Frank Church had had six months now to learn the cost of crossing Lyndon Johnson. Young as he was, the tall, slender senator looked even younger with his big, toothy grin, shiny black hair, and cheeks so pink that he seemed to be perpetually blushing. Wags in the Press Gallery, amused by Church’s naïveté as much as by his youthfulness, mockingly called him Senator Sunday School. But he was already making a mark in Washington.
Although Church was in favor of civil rights legislation, his interest in the subject was, according to his legislative aide, Ward Hower, “only intellectual,” not “a visceral thing.” The plight of black Americans “was not a big issue to Frank Church,” perhaps because out of the six hundred thousand persons who lived in Idaho in 1957, only about one thousand were black. In 1957, Idaho had only two representatives in the House, “so,” Hower explains, “the Senate was the key for Idaho, like it was for the southerners. In the Senate, Idaho is equal to New York. For all the western senators, the Senate is their states’ protection. The right to filibuster is important to them.” He felt an identity with the southern senators’ need to preserve the Senate’s rules. But, Hower says, Church also knew that a reconciliation with Johnson was essential for his career, and “he was looking for a way to do something major for Johnson”—and “he understood that the civil rights bill was a key to Johnson’s strong ambition to be President.” And it was this understanding that, in mid-July, first got Church involved more deeply in the civil rights fight. In January, on the vote that had angered Johnson, Church had voted against the South; on July 24, Church voted with it. Johnson’s attitude toward him became noticeably warmer.
Johnson had appealed to Church partly on pragmatic grounds; Hower, for one, believes that Church’s desire for a seat on the Foreign Relations Committee was the key: “I don’t think anything explicit was ever said—you didn’t deal with Lyndon Johnson that way. But you knew that if you did him a favor, when the time came, if he could do you a favor. . . . This w as the w ay Lyndon Johnson operated. There was a tacit quid pro quo.” But Johnson had also appealed to elements in the young senator’s character that were not pragmatic. “You’re a senator of the United States,” he told Church. “You have to function as a senator of the United States. This is your national duty.” Says Frank Church’s wife, BethineChurch: “He made Frank realize that they needed him. Lyndon said: ‘If you don’t help with this, there’s not going to be a civil rights bill.’ It was a tremendous challenge, and Frank never loved anything as much as a challenge.”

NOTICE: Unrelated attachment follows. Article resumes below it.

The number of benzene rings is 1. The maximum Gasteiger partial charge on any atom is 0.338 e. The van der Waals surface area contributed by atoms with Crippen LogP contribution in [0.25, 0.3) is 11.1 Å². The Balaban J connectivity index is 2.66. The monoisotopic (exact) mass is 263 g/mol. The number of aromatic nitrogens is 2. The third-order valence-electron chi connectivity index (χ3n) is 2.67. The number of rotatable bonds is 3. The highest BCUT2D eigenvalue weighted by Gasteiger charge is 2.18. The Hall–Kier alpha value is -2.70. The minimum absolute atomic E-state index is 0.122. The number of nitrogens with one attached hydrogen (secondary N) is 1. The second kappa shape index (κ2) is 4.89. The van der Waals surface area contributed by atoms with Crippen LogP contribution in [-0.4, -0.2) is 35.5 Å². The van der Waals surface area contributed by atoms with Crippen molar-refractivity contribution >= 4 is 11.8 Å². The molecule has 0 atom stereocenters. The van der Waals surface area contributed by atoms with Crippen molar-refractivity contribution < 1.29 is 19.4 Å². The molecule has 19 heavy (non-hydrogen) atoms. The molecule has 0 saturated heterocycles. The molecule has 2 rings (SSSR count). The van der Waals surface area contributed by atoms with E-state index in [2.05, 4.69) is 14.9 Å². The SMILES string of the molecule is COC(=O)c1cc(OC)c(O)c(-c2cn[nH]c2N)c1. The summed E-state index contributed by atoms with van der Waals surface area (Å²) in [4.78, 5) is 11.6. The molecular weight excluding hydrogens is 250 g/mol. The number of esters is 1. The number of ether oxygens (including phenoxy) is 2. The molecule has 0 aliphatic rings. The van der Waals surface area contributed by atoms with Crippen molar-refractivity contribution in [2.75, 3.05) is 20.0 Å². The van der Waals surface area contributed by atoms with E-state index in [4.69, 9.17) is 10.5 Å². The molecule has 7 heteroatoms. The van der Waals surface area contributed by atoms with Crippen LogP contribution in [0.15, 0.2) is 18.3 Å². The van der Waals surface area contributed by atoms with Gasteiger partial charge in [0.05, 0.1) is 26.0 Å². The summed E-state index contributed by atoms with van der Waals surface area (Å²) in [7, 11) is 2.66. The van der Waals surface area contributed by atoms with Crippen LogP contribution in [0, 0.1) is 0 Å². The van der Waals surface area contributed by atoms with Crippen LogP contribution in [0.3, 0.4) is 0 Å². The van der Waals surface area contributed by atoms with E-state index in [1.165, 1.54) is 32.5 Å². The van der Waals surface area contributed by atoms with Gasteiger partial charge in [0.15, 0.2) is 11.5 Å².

Knowing that Johnson needed “something more” to attract new liberal and Republican votes for the jury trial amendment while not making it totally unacceptable to the South, Church, “being a lawyer,” tried to “think about the amendment” as a lawyer. Liberal antipathy to the amendment centered on the impossibility of getting a just verdict from the South’s all-white juries. “All right,” Bethine recalls Frank saying, “how about this?”—What if the juries weren’t all-white? “If the juries couldn’t be segregated, we could get the jury trial amendment through.”
Church’s addendum said that with the exception of illiterates, mental incompetents and convicted criminals, “any citizen” twenty-one years old “is competent to serve as a juror.” With the new paragraph added, the civil rights bill would not only reinforce an existing civil right, the right to vote, but would also confer on southern Negroes “a new civil right”: the right to sit on juries.
Church wanted to introduce his addendum immediately, but Johnson told him to wait. To minimize scrutiny of this proposed change, Johnson wanted it introduced only at the last possible moment, so that, as George Reedy explains, “there would be no chance for opposition to be mobilized.” Lyndon Johnson, master of so many aspects of the legislative art, was about to demonstrate his mastery of one final aspect: the floor debate. If Frank Church’s addendum was introduced at the right moment, and if the debate on the addendum was properly orchestrated for maximum effect, it might change a few votes—and a few was all Lyndon Johnson needed.